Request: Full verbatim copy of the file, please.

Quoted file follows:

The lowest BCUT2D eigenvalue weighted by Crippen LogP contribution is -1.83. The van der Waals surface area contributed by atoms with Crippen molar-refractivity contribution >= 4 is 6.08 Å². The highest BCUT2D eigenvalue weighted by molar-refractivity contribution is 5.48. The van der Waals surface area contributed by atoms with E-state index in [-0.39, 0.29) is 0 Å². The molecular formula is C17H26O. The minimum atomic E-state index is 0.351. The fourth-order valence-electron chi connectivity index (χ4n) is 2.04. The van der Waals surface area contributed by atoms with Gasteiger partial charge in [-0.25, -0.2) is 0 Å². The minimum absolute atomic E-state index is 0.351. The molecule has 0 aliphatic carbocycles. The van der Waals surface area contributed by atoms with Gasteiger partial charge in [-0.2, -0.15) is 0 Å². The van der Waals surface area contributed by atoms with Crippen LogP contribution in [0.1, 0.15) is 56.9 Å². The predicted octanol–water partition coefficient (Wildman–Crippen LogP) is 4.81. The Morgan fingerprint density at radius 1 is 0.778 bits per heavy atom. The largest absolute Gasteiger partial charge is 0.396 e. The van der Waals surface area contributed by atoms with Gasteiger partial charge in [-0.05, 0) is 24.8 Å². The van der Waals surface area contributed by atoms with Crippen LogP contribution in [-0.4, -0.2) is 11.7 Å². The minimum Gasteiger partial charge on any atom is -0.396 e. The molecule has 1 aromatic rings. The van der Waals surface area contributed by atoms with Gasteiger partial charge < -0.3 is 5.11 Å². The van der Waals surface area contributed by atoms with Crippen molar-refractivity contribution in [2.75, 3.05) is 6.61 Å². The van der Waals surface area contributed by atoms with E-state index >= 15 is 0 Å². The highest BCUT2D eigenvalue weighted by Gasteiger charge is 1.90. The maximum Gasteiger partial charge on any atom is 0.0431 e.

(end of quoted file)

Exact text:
The lowest BCUT2D eigenvalue weighted by Crippen LogP contribution is -1.83. The van der Waals surface area contributed by atoms with Crippen molar-refractivity contribution >= 4 is 6.08 Å². The highest BCUT2D eigenvalue weighted by molar-refractivity contribution is 5.48. The van der Waals surface area contributed by atoms with E-state index in [-0.39, 0.29) is 0 Å². The molecular formula is C17H26O. The minimum atomic E-state index is 0.351. The fourth-order valence-electron chi connectivity index (χ4n) is 2.04. The van der Waals surface area contributed by atoms with Gasteiger partial charge in [-0.25, -0.2) is 0 Å². The minimum absolute atomic E-state index is 0.351. The molecule has 0 aliphatic carbocycles. The van der Waals surface area contributed by atoms with Gasteiger partial charge in [-0.2, -0.15) is 0 Å². The van der Waals surface area contributed by atoms with Crippen LogP contribution in [0.1, 0.15) is 56.9 Å². The predicted octanol–water partition coefficient (Wildman–Crippen LogP) is 4.81. The Morgan fingerprint density at radius 1 is 0.778 bits per heavy atom. The largest absolute Gasteiger partial charge is 0.396 e. The van der Waals surface area contributed by atoms with Gasteiger partial charge in [-0.05, 0) is 24.8 Å². The van der Waals surface area contributed by atoms with Crippen LogP contribution in [-0.4, -0.2) is 11.7 Å². The minimum Gasteiger partial charge on any atom is -0.396 e. The molecule has 1 aromatic rings. The van der Waals surface area contributed by atoms with Gasteiger partial charge < -0.3 is 5.11 Å². The van der Waals surface area contributed by atoms with Crippen molar-refractivity contribution in [2.75, 3.05) is 6.61 Å². The van der Waals surface area contributed by atoms with E-state index >= 15 is 0 Å². The highest BCUT2D eigenvalue weighted by Gasteiger charge is 1.90. The maximum Gasteiger partial charge on any atom is 0.0431 e.